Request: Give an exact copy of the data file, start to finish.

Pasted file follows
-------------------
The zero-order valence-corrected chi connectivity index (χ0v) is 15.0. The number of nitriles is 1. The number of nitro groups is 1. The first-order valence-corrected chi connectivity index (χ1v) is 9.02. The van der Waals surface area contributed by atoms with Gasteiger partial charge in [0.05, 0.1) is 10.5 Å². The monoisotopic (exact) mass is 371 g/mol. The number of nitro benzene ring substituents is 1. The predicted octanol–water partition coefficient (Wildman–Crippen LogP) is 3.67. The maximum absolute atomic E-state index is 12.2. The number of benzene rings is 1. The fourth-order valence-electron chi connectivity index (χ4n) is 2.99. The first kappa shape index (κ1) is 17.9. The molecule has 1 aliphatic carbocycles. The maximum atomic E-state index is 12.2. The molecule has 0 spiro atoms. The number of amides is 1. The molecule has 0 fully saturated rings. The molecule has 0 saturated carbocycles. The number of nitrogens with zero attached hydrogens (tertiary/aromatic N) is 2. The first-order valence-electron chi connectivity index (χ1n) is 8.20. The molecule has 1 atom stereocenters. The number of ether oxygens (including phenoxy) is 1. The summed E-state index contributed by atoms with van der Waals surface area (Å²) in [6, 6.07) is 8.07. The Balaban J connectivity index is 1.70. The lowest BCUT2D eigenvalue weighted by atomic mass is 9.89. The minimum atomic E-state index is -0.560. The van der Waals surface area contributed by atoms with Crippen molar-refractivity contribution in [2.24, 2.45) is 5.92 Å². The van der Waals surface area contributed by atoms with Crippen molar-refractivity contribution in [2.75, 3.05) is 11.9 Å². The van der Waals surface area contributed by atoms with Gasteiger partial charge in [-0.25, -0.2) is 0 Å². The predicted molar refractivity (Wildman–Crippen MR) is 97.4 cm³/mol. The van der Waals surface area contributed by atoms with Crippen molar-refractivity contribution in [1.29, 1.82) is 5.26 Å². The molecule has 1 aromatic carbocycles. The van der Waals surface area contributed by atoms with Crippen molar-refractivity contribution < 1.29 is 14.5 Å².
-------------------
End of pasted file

The zero-order valence-corrected chi connectivity index (χ0v) is 15.0. The number of nitriles is 1. The number of nitro groups is 1. The first-order valence-corrected chi connectivity index (χ1v) is 9.02. The van der Waals surface area contributed by atoms with Gasteiger partial charge in [0.05, 0.1) is 10.5 Å². The monoisotopic (exact) mass is 371 g/mol. The number of nitro benzene ring substituents is 1. The predicted octanol–water partition coefficient (Wildman–Crippen LogP) is 3.67. The maximum absolute atomic E-state index is 12.2. The number of benzene rings is 1. The fourth-order valence-electron chi connectivity index (χ4n) is 2.99. The first kappa shape index (κ1) is 17.9. The molecule has 1 aliphatic carbocycles. The maximum atomic E-state index is 12.2. The molecule has 0 spiro atoms. The number of amides is 1. The molecule has 0 fully saturated rings. The molecule has 0 saturated carbocycles. The number of nitrogens with zero attached hydrogens (tertiary/aromatic N) is 2. The first-order valence-electron chi connectivity index (χ1n) is 8.20. The molecule has 1 atom stereocenters. The number of ether oxygens (including phenoxy) is 1. The summed E-state index contributed by atoms with van der Waals surface area (Å²) in [6, 6.07) is 8.07. The Balaban J connectivity index is 1.70. The lowest BCUT2D eigenvalue weighted by atomic mass is 9.89. The minimum atomic E-state index is -0.560. The van der Waals surface area contributed by atoms with Crippen molar-refractivity contribution in [2.24, 2.45) is 5.92 Å². The van der Waals surface area contributed by atoms with Crippen molar-refractivity contribution in [2.75, 3.05) is 11.9 Å². The van der Waals surface area contributed by atoms with Gasteiger partial charge in [-0.25, -0.2) is 0 Å². The predicted molar refractivity (Wildman–Crippen MR) is 97.4 cm³/mol. The van der Waals surface area contributed by atoms with Crippen molar-refractivity contribution in [1.29, 1.82) is 5.26 Å². The molecule has 1 aromatic carbocycles. The van der Waals surface area contributed by atoms with Crippen molar-refractivity contribution < 1.29 is 14.5 Å².